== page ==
A Committee including Planning Department officials, residents and vacation home owners will propose a set of recommendations to be reviewed and approved by the Board of Supervisors. They are hoping to have this wrapped up and in place by spring 2011.
The problem started when real estate in a primarily residential area experienced a growing conversion of vacation rentals resulting in a large population of tourists. Most tenants are just fine, but there is a small percentage that have become such a nuisance that the neighborhood is frequently being disrupted. There have been growing incidents of loud partying, drunkeness, street fights, littered properties, cars blocking driveways, and resulting police calls - at least 10 in the last six months.
The difficult part is devising a plan that will satisfy both long term residents and rental home owners, and that will establish some sort of regulation without going overboard. Some of the recommendations include:
- landlords to pay for cost of police action after an incident
- ban on large events such as stag parties, wedding receptions, business retreats
- guests should be required to stay a miniumum of 1 week
- signs posted displaying contact information of landlord in the event of problems
Resident, Margaret Macksey of Live Oak, complains, "we live in a residential neighborhood and we are surrounded by commercial properties." Others describe the area as fraternity row, and feel that if these short term rentals are going to operate as businesses, they should be licensed and regulated as commercial establishments. Some of these homes cost as much as $5000 for a weekend, and on some streets there are almost a dozen rentals.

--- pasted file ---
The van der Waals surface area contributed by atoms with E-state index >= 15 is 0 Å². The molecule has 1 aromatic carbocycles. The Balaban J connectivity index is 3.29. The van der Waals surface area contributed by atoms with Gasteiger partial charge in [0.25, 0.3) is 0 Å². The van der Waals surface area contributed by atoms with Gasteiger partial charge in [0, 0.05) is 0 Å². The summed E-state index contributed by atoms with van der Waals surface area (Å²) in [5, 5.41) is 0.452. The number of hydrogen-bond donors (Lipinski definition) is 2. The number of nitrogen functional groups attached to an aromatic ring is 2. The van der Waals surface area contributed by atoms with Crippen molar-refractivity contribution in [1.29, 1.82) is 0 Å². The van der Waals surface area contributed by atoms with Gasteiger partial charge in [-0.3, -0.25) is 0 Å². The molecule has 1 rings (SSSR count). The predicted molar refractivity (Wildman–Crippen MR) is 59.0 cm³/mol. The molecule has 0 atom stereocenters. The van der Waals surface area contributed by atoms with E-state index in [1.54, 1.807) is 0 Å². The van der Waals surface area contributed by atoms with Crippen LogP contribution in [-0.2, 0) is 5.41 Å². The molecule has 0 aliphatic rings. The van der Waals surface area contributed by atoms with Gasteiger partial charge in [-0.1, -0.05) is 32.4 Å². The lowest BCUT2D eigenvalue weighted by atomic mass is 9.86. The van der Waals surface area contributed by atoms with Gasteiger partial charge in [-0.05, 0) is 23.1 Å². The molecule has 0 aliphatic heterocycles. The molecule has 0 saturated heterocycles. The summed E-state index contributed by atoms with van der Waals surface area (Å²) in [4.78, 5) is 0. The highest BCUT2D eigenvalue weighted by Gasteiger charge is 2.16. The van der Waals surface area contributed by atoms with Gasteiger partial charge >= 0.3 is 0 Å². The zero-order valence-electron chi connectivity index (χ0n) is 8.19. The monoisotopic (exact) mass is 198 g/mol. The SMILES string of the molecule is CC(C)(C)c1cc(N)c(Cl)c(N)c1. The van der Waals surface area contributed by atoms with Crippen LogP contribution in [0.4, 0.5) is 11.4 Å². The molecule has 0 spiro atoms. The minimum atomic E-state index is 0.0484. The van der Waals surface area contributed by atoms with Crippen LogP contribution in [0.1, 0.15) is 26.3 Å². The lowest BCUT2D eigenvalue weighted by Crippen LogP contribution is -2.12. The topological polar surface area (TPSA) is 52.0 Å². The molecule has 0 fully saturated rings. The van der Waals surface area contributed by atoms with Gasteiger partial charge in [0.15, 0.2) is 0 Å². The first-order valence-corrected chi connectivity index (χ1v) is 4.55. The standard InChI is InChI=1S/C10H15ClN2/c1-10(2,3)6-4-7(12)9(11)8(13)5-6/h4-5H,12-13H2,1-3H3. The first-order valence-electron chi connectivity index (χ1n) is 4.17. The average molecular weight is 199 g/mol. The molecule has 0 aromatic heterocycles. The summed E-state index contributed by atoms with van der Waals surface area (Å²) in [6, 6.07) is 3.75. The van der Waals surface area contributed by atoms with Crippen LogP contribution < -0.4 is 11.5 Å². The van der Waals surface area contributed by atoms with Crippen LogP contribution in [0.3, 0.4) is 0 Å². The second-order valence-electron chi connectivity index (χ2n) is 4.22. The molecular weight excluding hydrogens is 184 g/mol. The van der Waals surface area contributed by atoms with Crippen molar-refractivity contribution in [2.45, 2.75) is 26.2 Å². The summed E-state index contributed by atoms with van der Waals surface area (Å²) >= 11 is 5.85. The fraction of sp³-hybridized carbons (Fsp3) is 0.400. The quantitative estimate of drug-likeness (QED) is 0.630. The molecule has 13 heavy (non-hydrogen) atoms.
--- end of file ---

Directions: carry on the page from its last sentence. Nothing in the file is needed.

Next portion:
Most of the rental home owners claim they are renting just to pay the bills as a result of lost jobs, or increased mortgage payments - if it wasn't for the rent payments, they may lose their homes altogether.
This area is highly dependant on tourism, and many felt that cutting back on vacation rentals would do more harm than good, especially since there are no hotels in the immediate area.
Resident Chuck Oliver feels each case should be addressed individually, "we need people to start being accountable and we can't punish 90 percent for what 10 percent are doing." Unfortunately, most rules are instigated because of that disruptive 10 percent, says Supervisor John Leopold.
The suggestion that rentals be restricted to a minimum 7 days was met with strong disapproval from landlords. In fact, most rely on weekends and 2 or 3 day rentals for the majority of their business. In this economy, not all families can afford to vacation for extended periods.
Originally, new regulations were to apply to only the Live Oak community, but Supervisor Ellen Pirie suggested it should include Seacliff, Rio del Mar and La Selva Beach as well. All of these neighborhoods are seeing a steady growth in short term rentals.
Other communities that regulate vacation rentals include Capitola which requires a permit and business license, and puts restraints on rental locations. Monterey and Carmel address the issue by banning short term rentals in all residential areas.
Once these businesses become regulated, and order is somewhat restored, one has to wonder if long time residents will ever feel comfortable. After all, the face of their quiet neighborhoods is evolving, and it will be up to them to decide whether this is a place they still want to call home.